An ingredient in a common artificial sweetener found in many kitchens could provide a nontoxic, natural and safer insecticide, a study suggests.

Erythritol, the chief component of an artificial sweetener sold as Truvia, has been found to be toxic when fed to fruit flies, researchers say.

The life span of fruit flies consuming erythritol is significantly reduced, they report in the journal PLOS One, from a natural average of around 40 to 50 days down to just five.

The researchers are quick to reassure that Truvia poses no danger to humans, as the erythritol contained in it is a naturally occurring compound found in a number of kinds of fruit.

In 2001 the U.S. Food and Drug Administration approved it as a food additive, and studies have demonstrated humans possess a high tolerance level for erythritol.

The same cannot be said of fruit flies, apparently.

An insecticide based on erythritol, nontoxic to humans, would not pollute the environment, say the researchers who've applied for a patent for such a product.

 "We are not going to see the planet sprayed with erythritol, and the chances for widespread crop application are slim," says researcher Sean O'Donnell, a biology professor at Drexel University in Philadelphia. "But on a small scale, in places where insects will come to a bait, consume it and die, this could be huge."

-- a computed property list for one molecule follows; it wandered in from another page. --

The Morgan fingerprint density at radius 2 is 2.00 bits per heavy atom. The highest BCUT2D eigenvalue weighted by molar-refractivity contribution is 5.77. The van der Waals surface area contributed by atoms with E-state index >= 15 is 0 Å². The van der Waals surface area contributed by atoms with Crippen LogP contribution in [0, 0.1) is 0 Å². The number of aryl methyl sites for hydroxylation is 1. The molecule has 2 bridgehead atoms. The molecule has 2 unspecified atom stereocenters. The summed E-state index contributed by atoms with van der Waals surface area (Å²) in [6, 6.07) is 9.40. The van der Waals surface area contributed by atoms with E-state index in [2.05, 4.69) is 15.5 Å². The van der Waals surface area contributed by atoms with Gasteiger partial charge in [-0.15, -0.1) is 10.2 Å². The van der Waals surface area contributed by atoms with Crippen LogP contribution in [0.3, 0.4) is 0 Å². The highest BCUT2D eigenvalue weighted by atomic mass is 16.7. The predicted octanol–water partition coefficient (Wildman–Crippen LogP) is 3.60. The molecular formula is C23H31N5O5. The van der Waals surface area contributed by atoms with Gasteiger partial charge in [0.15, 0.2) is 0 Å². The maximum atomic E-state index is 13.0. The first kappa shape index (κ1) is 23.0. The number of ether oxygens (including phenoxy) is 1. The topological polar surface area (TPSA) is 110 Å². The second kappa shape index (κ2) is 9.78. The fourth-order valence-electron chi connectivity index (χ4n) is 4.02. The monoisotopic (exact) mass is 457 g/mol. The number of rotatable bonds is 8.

Fruit flies have even been shown to prefer erythritol to other kinds of sweet food sources, the researchers said.

Exactly how the compound kills the flies is unknown, they admit, but other studies suggest it may inhibit their ability to efficiently absorb water and nutrients.

The initial impetus for the research came not from a university lab but rather grew out of a science project conducted by grade-school son of another of the study authors.

Simon Marenda, son of Drexel biology Professor Daniel Marenda, wanted to examine the safety of several brands of artificial sweeteners when his parents announced their decision to stop using sugar three years ago.

After feeding fruit flies with several brands of artificial sweeteners, Simon discovered flies fed on Truvia quickly died.

That impressed his father enough for him to pursue a research program.

 "I would have never studied it first without the initial inquisitiveness of a sixth grader," Daniel Marenda said.

The researchers say they plan to conduct further studies to see if the insecticide effects of Truvia might work on other insects such as cockroaches, termites, ants or bed bugs.

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